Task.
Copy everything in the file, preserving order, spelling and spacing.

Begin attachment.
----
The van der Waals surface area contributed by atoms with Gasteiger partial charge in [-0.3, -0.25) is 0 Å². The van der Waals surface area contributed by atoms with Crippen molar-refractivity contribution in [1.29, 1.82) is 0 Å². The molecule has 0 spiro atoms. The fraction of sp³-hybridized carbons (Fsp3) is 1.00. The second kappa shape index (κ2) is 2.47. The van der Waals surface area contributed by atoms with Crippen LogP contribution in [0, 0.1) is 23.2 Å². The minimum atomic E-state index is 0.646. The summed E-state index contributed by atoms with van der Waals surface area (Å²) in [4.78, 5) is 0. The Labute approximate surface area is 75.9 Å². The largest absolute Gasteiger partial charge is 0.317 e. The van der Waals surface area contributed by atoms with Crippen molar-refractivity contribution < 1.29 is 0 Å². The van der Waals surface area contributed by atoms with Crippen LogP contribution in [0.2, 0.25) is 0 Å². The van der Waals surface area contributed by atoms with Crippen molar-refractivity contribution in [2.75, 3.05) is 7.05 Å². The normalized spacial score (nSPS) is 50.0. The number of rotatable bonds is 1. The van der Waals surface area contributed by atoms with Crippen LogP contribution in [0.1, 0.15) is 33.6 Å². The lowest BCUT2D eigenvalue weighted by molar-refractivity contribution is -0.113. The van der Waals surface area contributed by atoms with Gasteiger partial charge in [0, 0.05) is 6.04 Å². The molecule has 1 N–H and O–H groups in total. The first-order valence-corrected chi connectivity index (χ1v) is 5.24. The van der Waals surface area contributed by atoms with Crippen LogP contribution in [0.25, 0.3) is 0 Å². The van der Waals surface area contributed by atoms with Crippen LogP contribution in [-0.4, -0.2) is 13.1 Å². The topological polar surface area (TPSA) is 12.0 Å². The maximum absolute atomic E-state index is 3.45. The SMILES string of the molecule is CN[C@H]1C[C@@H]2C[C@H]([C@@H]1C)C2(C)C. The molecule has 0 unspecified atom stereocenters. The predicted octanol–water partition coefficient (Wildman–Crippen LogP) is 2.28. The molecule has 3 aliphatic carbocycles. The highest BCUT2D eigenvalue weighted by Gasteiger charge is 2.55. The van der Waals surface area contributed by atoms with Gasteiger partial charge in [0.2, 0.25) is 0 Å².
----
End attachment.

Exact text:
The van der Waals surface area contributed by atoms with Gasteiger partial charge in [-0.3, -0.25) is 0 Å². The van der Waals surface area contributed by atoms with Crippen molar-refractivity contribution in [1.29, 1.82) is 0 Å². The molecule has 0 spiro atoms. The fraction of sp³-hybridized carbons (Fsp3) is 1.00. The second kappa shape index (κ2) is 2.47. The van der Waals surface area contributed by atoms with Crippen LogP contribution in [0, 0.1) is 23.2 Å². The minimum atomic E-state index is 0.646. The summed E-state index contributed by atoms with van der Waals surface area (Å²) in [4.78, 5) is 0. The Labute approximate surface area is 75.9 Å². The largest absolute Gasteiger partial charge is 0.317 e. The van der Waals surface area contributed by atoms with Crippen molar-refractivity contribution < 1.29 is 0 Å². The van der Waals surface area contributed by atoms with Crippen LogP contribution in [0.2, 0.25) is 0 Å². The van der Waals surface area contributed by atoms with Crippen molar-refractivity contribution in [2.75, 3.05) is 7.05 Å². The normalized spacial score (nSPS) is 50.0. The number of rotatable bonds is 1. The van der Waals surface area contributed by atoms with Crippen LogP contribution in [0.1, 0.15) is 33.6 Å². The lowest BCUT2D eigenvalue weighted by molar-refractivity contribution is -0.113. The van der Waals surface area contributed by atoms with Gasteiger partial charge in [0, 0.05) is 6.04 Å². The molecule has 1 N–H and O–H groups in total. The first-order valence-corrected chi connectivity index (χ1v) is 5.24. The van der Waals surface area contributed by atoms with Crippen LogP contribution in [0.25, 0.3) is 0 Å². The van der Waals surface area contributed by atoms with Crippen LogP contribution in [-0.4, -0.2) is 13.1 Å². The topological polar surface area (TPSA) is 12.0 Å². The maximum absolute atomic E-state index is 3.45. The SMILES string of the molecule is CN[C@H]1C[C@@H]2C[C@H]([C@@H]1C)C2(C)C. The molecule has 0 unspecified atom stereocenters. The predicted octanol–water partition coefficient (Wildman–Crippen LogP) is 2.28. The molecule has 3 aliphatic carbocycles. The highest BCUT2D eigenvalue weighted by Gasteiger charge is 2.55. The van der Waals surface area contributed by atoms with Gasteiger partial charge in [0.2, 0.25) is 0 Å².